The lieutenant looked at Tom and then looked away, clearly embarrassed and hung his head.
Tom’s stress level dropped. Then the dog sounded off again.
Tom looked towards the bedroom of the big plane when the woman officer stood up. In her hand she held a heavy plastic pouch, rolled up like a giant burrito of a green leafy… Tom’s heart fell.
The officers spoke in rapid Malay, then Lieutenant Lai turned to Tom.
‟It is illegal to use marijuana here.” The Lieutenant said and nodded to his officers who took Tom by both arms and pulled him out of the plane.
‟I don’t smoke, I don’t know where that came from.” Tom regretted the words the moment he said it. He sounded like every arrested drug smuggler in history as alarms went off in his head. “Wait!”
‟You are under investigation for possession of restricted drug.” Lieutenant Lai said.
Tom closed his mouth and did not protest loudly.
*I know better than to argue, all research and subjects I have written have taught me that a street fight with the police is just a “no”. Better to wait for a lawyer to find just how bad things are.*
Tom walked upright with the officers, not overly tall at an inch below six-feet tall. But he towered over the police officers and, in an ironic twist, it entertained him in a hysterical, panic driven way.
At the entrance to the air terminal, a freelance photographer that shot pictures of places and people to sell on the open market shot several pictures of Tom as they led him into then out the front doors of the airport.
He switched to the HD video of his camera, Liem Han, future news reporter for a big city news source (Maybe even tv!) recorded the arrest of a pilot of an oddly painted jet that had landed.
The pilot was a caucasian that looked familiar, but he couldn’t put a finger on it. He made a mental note to ask his girlfriend when he got home, Liem walked quickly to his second-most expensive possession he had ever purchased and hit the ignition button on the motorcycle.
He pulled up next to the car that the dog officer poured water in a bowl for her dog on the sidewalk, he asked her what the arrest was for.
‟Drugs. That American is a smuggler.” She said. “He had three-hundred grams of marijuana and a bottle of oil, fifteen millilitres.”
‟American! Thanks.” He slipped her a fifty-dollar bill he sped away and caught up the police car with the tall, redheaded prisoner and followed it at a respectful distance. This was a possible death penalty case with an American.
He kept his distance, Liem watched as the car pulled up at the police center and sat there for several minutes.
Liem linked his phone to his camera with the bluetooth connection and sent still photos that he had just taken to his girlfriend and willed it to upload faster. He hoped she would see the photos right away and text him back if she recognized the red-headed foreigner.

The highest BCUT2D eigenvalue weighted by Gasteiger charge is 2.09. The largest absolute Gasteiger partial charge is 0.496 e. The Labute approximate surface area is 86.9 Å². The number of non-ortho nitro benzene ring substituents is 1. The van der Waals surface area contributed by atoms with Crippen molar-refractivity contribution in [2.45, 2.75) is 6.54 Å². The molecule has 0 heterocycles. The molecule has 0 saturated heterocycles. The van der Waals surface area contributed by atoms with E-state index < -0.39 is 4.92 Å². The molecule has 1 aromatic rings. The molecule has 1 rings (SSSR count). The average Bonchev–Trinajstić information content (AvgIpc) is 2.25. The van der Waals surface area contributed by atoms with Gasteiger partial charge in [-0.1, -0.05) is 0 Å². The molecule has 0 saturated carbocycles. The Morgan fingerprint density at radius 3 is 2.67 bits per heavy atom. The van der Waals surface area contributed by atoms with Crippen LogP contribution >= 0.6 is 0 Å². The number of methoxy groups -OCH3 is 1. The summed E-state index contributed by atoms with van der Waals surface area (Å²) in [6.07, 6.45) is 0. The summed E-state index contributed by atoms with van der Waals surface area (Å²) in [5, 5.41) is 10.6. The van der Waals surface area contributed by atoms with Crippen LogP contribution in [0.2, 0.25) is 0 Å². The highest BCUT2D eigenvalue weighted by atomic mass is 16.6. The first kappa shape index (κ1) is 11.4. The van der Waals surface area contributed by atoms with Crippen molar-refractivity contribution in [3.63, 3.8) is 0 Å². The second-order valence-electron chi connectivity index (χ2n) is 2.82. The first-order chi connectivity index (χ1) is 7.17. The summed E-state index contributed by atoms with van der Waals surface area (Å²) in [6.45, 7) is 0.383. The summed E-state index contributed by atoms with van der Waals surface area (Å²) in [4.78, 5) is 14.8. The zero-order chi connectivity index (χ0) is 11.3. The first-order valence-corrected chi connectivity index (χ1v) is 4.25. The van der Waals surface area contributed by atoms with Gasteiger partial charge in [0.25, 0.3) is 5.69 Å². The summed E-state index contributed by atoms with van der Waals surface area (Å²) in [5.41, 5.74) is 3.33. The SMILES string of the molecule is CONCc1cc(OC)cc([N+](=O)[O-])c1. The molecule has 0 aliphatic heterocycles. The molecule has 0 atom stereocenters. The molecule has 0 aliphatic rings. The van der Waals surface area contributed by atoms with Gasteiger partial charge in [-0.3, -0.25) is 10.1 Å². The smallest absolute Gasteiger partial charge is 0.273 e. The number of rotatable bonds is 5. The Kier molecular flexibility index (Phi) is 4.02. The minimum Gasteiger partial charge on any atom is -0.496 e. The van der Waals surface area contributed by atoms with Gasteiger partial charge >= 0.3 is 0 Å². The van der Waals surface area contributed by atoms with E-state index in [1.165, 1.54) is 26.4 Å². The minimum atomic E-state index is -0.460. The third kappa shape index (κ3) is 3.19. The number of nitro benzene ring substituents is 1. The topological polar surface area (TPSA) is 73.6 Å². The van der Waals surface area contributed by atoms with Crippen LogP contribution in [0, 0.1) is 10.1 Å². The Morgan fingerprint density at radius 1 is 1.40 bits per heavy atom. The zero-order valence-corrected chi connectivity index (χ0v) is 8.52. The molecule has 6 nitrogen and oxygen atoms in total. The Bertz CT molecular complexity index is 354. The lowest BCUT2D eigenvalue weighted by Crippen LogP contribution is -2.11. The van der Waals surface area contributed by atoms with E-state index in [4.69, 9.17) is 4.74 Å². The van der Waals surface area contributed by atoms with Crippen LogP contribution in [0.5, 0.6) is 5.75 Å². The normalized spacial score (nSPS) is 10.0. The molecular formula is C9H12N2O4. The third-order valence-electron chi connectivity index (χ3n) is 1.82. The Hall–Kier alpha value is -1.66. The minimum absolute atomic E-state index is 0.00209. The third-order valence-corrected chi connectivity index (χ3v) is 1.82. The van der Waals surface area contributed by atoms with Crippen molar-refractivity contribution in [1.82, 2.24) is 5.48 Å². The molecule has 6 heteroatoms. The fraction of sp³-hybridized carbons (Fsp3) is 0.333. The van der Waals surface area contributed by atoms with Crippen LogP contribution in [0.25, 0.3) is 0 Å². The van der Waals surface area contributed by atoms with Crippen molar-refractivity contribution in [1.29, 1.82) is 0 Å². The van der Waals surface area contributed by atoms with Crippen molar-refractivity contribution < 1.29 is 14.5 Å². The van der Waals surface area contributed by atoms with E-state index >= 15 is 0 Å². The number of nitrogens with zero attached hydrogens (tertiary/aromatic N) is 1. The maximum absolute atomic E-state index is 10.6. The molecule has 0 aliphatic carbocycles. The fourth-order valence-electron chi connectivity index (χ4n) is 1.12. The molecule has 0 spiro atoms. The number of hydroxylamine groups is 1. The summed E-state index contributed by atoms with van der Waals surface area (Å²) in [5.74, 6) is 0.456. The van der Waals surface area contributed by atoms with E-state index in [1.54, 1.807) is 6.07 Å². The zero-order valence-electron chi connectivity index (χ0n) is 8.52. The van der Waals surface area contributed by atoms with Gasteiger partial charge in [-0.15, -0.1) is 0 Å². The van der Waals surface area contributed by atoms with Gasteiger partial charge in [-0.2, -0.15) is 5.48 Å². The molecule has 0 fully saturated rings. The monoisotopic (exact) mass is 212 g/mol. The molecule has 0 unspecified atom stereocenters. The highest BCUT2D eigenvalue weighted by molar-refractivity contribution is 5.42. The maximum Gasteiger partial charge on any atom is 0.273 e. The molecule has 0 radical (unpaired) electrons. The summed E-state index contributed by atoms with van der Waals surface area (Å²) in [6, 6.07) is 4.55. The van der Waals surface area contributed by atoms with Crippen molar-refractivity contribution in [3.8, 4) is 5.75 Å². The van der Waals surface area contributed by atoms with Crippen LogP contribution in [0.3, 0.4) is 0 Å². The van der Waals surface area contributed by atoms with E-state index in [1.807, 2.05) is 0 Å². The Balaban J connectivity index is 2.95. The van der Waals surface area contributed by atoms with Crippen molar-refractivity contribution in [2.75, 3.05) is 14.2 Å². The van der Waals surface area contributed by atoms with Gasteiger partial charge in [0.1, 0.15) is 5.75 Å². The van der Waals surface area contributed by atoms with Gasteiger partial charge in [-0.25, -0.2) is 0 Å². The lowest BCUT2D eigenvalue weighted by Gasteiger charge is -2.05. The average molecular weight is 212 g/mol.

The phone toned with her favorite love song and Cho looked to see what Liem had to say. A single line, “Who is this?” accompanied three photos.
It took her a minute to recognize the images, and instead of a text, she called Liem.
‟You don’t know who that is? That is the guy that wrote the movie you bought me. He is famous in Australia. They say he is dangerous and killed his wife and kids in the USA, he has tried to sink boats of… ”
‟Thanks! More pictures on the way! He hung up on her without a chance for her even finish her sentence.” He turned on the camera again, double checked that the battery pack was at full charge and connected and turned on.
A mistake he had committed once before and lost a chance for photos that would have made a name for him.
He had a famous person in his sights, and the first photos in the world of him under arrest, and Liem smiled.
*It happened right in front of me!*
The American who had beaten the system and got away with murder was now arrested in Singapore, Liem knew he had a gold mine of photos in his camera.
Four officers came out and pulled the American out of the police car and escorted him inside. Everyone had a hand on the tall redhead, they did not take any chances he might put up a struggle.
And Liem recorded it all with his camera, and he smiled widely. More expensive than his motorcycle, the camera and the long lens just paid for themselves, and two phone calls later, he uploaded video to the network to a buyer for a handsome price.
In the days that followed, Liem’s life and career became a roller-coaster ride beyond his dreams.
Tom’s life, however, was a vertical epic descent into hell.